It was early in March of 1891, just a couple or three years after the above photo was taken, that “Oyster Charley” Larsen expired after downing 13 glasses of whiskey in a row. Charley was the operator of a little establishment at Water & Adams Sts., where he dispensed oyster cocktails and other seafoods.
Some weeks prior to his fatal excursion into the bottle(s), Charley’s business premises were ravaged by fire for the third time in 18 months. Damage amounted to $300 after his gasoline book stove exploded. In light of the reputation of the general neighborhood in those times, it is likely the fire was a result of Charley’s drinking—rather than vice versa. In any case, on the date of his demise he had been drinking throughout the day when he entered the Silver Safe saloon in the evening.
Bragging of his capacity, he challenged saloon-keeper Joe Waddington, apparently an individual himself well acquainted with John Barleycorn, to a whiskey-drinking contest. The first to become dead drunk would pay for all the whiskey, served up by bartender J. F. Farrell.
At the coroner’s inquest, it was determined that a half gallon of whiskey had been consumed, 14 glasses by Waddington and 13 glasses by the deceased. Veteran drinkers on the local scene later calculated that Charley had consumed the equivalent of 36 ordinary drinks—not including what he had drunk during the day before entering the saloon. Waddington reportedly suffered no ill effects, other than being stuck with the bar tab after winning the bet.
Charley Larsen, 40, was a native of Denmark. He was found dead a couple of hours after having been carried to his apartment and left unconscious in front of the door when his key could not be found. Giving extreme meaning to the term “dead drunk.”
A local newspaper noted, in the journalistic style of the times. “The liquor consumption bout through which a man yesterday sent his soul pickled in alcohol to kingdom come, is one of those pointed sermons in favor of temperance . . .” The city council promptly revoked Waddington’s saloon license—then at its next session, reversed that and approved a license transfer to accommodate sale of the saloon.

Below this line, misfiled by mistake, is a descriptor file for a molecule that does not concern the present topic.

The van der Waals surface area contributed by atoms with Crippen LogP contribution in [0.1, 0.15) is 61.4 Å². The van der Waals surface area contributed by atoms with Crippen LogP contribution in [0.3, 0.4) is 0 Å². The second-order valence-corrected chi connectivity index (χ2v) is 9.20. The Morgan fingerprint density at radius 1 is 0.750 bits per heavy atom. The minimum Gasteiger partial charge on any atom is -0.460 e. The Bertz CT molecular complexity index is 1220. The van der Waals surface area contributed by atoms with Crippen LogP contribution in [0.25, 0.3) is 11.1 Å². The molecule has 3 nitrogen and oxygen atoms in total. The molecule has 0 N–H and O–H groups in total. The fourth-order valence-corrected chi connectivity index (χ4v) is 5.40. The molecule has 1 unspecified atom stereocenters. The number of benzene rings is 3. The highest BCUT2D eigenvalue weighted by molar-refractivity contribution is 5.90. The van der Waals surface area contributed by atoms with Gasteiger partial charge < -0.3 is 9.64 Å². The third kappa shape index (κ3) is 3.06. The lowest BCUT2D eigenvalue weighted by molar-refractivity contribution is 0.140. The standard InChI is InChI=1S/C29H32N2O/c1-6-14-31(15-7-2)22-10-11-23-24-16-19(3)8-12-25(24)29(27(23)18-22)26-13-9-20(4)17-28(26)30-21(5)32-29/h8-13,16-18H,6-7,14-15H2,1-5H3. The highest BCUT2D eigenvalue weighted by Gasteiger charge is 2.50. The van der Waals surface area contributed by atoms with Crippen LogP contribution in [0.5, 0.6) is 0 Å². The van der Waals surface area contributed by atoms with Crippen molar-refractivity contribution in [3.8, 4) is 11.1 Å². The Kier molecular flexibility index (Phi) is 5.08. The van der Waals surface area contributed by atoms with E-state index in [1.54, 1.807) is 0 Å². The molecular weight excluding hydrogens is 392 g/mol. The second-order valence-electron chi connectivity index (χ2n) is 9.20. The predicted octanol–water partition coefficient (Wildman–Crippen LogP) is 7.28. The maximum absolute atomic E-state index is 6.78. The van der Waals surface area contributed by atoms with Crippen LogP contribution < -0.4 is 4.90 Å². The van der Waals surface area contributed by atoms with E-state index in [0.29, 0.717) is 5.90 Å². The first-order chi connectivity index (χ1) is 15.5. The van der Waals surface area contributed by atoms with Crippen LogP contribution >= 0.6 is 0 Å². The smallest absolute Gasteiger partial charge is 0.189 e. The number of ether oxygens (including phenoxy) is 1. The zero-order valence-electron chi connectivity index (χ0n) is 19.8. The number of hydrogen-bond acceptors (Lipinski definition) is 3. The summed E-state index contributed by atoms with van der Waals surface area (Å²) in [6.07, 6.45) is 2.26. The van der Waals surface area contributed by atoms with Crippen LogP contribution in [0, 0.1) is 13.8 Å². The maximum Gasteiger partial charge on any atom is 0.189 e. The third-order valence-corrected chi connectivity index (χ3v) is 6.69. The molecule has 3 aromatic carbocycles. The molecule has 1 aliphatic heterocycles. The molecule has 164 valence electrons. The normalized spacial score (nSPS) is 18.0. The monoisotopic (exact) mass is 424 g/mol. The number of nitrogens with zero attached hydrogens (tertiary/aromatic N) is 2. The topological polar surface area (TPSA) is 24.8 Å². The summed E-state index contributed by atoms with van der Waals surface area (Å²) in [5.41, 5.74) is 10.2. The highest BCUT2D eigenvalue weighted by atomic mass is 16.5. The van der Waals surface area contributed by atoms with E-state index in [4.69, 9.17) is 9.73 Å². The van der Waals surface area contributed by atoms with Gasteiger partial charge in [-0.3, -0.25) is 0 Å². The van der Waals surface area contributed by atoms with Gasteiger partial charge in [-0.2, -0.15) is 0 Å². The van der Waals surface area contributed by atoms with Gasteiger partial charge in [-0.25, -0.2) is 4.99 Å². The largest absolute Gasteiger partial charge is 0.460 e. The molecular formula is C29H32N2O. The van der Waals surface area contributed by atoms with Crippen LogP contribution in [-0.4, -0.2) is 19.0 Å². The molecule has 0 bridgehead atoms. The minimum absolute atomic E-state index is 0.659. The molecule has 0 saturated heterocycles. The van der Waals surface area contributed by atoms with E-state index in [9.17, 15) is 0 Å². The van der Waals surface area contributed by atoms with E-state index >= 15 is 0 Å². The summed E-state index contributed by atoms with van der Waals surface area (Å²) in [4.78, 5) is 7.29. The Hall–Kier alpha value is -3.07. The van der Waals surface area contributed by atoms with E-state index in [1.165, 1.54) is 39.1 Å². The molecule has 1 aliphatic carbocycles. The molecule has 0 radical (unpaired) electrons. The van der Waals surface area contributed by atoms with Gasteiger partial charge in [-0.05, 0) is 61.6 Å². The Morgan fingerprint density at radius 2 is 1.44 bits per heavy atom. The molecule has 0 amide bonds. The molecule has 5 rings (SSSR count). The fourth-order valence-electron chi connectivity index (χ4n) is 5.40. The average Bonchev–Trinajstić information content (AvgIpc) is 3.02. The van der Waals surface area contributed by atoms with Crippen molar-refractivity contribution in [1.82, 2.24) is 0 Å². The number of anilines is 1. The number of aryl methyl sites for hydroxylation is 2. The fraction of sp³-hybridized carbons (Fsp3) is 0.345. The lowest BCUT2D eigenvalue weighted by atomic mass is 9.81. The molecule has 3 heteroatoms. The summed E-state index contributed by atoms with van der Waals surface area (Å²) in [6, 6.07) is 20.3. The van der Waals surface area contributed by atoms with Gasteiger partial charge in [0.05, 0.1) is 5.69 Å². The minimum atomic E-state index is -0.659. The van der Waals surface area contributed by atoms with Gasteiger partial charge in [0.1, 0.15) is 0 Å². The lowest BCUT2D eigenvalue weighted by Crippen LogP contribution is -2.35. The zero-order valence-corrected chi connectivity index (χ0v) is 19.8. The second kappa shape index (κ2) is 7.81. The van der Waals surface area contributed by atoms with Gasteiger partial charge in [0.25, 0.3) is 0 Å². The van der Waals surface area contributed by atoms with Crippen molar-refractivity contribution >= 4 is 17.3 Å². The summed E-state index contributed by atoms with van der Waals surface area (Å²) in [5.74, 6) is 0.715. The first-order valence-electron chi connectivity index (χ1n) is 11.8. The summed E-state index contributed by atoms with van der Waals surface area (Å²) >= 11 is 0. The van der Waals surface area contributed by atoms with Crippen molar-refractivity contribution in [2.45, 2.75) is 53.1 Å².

Oyster Charley’s business continued to operate under another Charley, Charles Manson, and became known as the Rockaway Oyster House. Manson continued to be known as “Oyster Charley.” HIs life was fraught with tragedy, including the death by scalding of an infant child and death of a 9-year-old son from successive hits by mumps and measles. By 1900 he was reported living in a room behind the Casino Saloon at the foot of Adams Street, which he set afire with an overturned lamp, threatening briefly destruction of a large portion of downtown. This Oyster Charley the second did not meet his end in the manner of his predecessor. He died when struck by a freight train in Bellingham in 1904.
Life was rife with such vignettes in earlier Port Townsend. It’s hard to believe that, in comparison, my grandfather Camfield had taken his family to the South Dakota prairie to try his hand at ranching there in those same 1890s and moved on to homestead in Alberta in 1903. Neither oysters nor whiskey were part of the general lifestyle. However, in that one-horse town in Alberta, my grandmother’s brother John brewed beer at his pool hall to serve a town about the size of early-history Quilcene.